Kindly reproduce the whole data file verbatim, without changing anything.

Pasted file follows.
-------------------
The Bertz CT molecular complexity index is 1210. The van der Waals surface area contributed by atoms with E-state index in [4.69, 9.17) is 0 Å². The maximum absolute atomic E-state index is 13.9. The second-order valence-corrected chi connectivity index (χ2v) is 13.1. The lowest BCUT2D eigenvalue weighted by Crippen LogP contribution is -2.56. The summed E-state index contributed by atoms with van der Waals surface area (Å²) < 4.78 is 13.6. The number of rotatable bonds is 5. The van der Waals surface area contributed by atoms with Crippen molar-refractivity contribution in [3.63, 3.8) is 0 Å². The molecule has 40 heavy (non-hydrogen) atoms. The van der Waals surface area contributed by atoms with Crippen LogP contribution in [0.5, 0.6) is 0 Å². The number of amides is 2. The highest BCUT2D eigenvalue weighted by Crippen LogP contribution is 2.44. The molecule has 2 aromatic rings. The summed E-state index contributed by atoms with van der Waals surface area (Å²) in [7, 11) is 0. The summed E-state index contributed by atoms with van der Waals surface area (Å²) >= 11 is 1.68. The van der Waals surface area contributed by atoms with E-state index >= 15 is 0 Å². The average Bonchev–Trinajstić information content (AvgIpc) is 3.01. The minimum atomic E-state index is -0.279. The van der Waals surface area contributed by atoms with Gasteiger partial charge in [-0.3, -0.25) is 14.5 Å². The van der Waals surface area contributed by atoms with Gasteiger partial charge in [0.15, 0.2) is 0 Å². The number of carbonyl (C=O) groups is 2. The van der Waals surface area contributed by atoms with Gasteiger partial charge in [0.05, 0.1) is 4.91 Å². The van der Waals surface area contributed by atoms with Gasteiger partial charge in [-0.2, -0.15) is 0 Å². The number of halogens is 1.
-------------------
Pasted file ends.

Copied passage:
The Bertz CT molecular complexity index is 1210. The van der Waals surface area contributed by atoms with E-state index in [4.69, 9.17) is 0 Å². The maximum absolute atomic E-state index is 13.9. The second-order valence-corrected chi connectivity index (χ2v) is 13.1. The lowest BCUT2D eigenvalue weighted by Crippen LogP contribution is -2.56. The summed E-state index contributed by atoms with van der Waals surface area (Å²) < 4.78 is 13.6. The number of rotatable bonds is 5. The van der Waals surface area contributed by atoms with Crippen molar-refractivity contribution in [3.63, 3.8) is 0 Å². The molecule has 40 heavy (non-hydrogen) atoms. The van der Waals surface area contributed by atoms with Crippen LogP contribution in [0.5, 0.6) is 0 Å². The number of amides is 2. The highest BCUT2D eigenvalue weighted by Crippen LogP contribution is 2.44. The molecule has 2 aromatic rings. The summed E-state index contributed by atoms with van der Waals surface area (Å²) in [7, 11) is 0. The summed E-state index contributed by atoms with van der Waals surface area (Å²) >= 11 is 1.68. The van der Waals surface area contributed by atoms with E-state index >= 15 is 0 Å². The average Bonchev–Trinajstić information content (AvgIpc) is 3.01. The minimum atomic E-state index is -0.279. The van der Waals surface area contributed by atoms with Gasteiger partial charge in [-0.3, -0.25) is 14.5 Å². The van der Waals surface area contributed by atoms with Gasteiger partial charge in [0.15, 0.2) is 0 Å². The number of carbonyl (C=O) groups is 2. The van der Waals surface area contributed by atoms with Gasteiger partial charge in [0.05, 0.1) is 4.91 Å². The van der Waals surface area contributed by atoms with Gasteiger partial charge in [-0.2, -0.15) is 0 Å². The number of halogens is 1.